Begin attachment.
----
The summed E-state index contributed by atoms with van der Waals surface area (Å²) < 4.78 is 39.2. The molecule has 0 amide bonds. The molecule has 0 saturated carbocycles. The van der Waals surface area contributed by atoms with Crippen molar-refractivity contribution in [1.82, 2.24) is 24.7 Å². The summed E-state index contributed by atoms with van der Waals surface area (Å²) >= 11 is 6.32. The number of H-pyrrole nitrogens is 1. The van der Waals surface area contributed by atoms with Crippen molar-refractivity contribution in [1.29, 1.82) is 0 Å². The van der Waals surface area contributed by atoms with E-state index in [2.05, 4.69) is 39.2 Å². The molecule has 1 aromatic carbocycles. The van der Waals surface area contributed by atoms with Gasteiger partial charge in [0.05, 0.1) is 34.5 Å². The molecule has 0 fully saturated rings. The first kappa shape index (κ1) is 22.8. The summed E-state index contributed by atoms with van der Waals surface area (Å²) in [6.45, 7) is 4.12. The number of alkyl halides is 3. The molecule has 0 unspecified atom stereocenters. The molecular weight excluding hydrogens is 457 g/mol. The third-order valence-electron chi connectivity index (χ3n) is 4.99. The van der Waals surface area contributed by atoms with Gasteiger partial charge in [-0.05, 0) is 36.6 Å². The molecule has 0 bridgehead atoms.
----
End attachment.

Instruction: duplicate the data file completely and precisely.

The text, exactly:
The summed E-state index contributed by atoms with van der Waals surface area (Å²) < 4.78 is 39.2. The molecule has 0 amide bonds. The molecule has 0 saturated carbocycles. The van der Waals surface area contributed by atoms with Crippen molar-refractivity contribution in [1.82, 2.24) is 24.7 Å². The summed E-state index contributed by atoms with van der Waals surface area (Å²) >= 11 is 6.32. The number of H-pyrrole nitrogens is 1. The van der Waals surface area contributed by atoms with Crippen molar-refractivity contribution in [1.29, 1.82) is 0 Å². The van der Waals surface area contributed by atoms with E-state index in [2.05, 4.69) is 39.2 Å². The molecule has 1 aromatic carbocycles. The van der Waals surface area contributed by atoms with Gasteiger partial charge in [0.05, 0.1) is 34.5 Å². The molecule has 0 fully saturated rings. The first kappa shape index (κ1) is 22.8. The summed E-state index contributed by atoms with van der Waals surface area (Å²) in [6.45, 7) is 4.12. The number of alkyl halides is 3. The molecule has 0 unspecified atom stereocenters. The molecular weight excluding hydrogens is 457 g/mol. The third-order valence-electron chi connectivity index (χ3n) is 4.99. The van der Waals surface area contributed by atoms with Gasteiger partial charge in [-0.05, 0) is 36.6 Å². The molecule has 0 bridgehead atoms.